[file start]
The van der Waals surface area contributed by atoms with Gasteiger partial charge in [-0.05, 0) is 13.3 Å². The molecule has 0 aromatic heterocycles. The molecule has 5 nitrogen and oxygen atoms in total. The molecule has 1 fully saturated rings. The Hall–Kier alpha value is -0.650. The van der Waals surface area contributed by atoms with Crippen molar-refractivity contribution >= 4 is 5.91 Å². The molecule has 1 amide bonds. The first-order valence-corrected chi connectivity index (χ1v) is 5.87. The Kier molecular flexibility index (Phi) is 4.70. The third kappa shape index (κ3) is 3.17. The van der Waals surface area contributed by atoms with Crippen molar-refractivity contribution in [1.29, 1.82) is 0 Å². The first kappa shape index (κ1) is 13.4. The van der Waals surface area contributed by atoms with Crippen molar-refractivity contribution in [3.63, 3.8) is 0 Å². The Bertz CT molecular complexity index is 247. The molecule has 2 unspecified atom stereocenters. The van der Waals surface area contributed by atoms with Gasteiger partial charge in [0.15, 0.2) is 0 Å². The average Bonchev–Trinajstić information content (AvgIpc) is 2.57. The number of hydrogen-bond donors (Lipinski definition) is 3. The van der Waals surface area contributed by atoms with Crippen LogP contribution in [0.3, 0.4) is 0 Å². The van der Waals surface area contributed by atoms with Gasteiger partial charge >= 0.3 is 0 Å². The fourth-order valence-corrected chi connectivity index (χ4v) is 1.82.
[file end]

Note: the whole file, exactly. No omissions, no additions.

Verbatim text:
The van der Waals surface area contributed by atoms with Gasteiger partial charge in [-0.05, 0) is 13.3 Å². The molecule has 0 aromatic heterocycles. The molecule has 5 nitrogen and oxygen atoms in total. The molecule has 1 fully saturated rings. The Hall–Kier alpha value is -0.650. The van der Waals surface area contributed by atoms with Crippen molar-refractivity contribution >= 4 is 5.91 Å². The molecule has 1 amide bonds. The first-order valence-corrected chi connectivity index (χ1v) is 5.87. The Kier molecular flexibility index (Phi) is 4.70. The third kappa shape index (κ3) is 3.17. The van der Waals surface area contributed by atoms with Crippen molar-refractivity contribution in [1.29, 1.82) is 0 Å². The first kappa shape index (κ1) is 13.4. The van der Waals surface area contributed by atoms with Crippen molar-refractivity contribution in [3.63, 3.8) is 0 Å². The Bertz CT molecular complexity index is 247. The molecule has 2 unspecified atom stereocenters. The van der Waals surface area contributed by atoms with Gasteiger partial charge in [0.15, 0.2) is 0 Å². The average Bonchev–Trinajstić information content (AvgIpc) is 2.57. The number of hydrogen-bond donors (Lipinski definition) is 3. The van der Waals surface area contributed by atoms with Crippen LogP contribution in [0.3, 0.4) is 0 Å². The van der Waals surface area contributed by atoms with Gasteiger partial charge >= 0.3 is 0 Å². The fourth-order valence-corrected chi connectivity index (χ4v) is 1.82.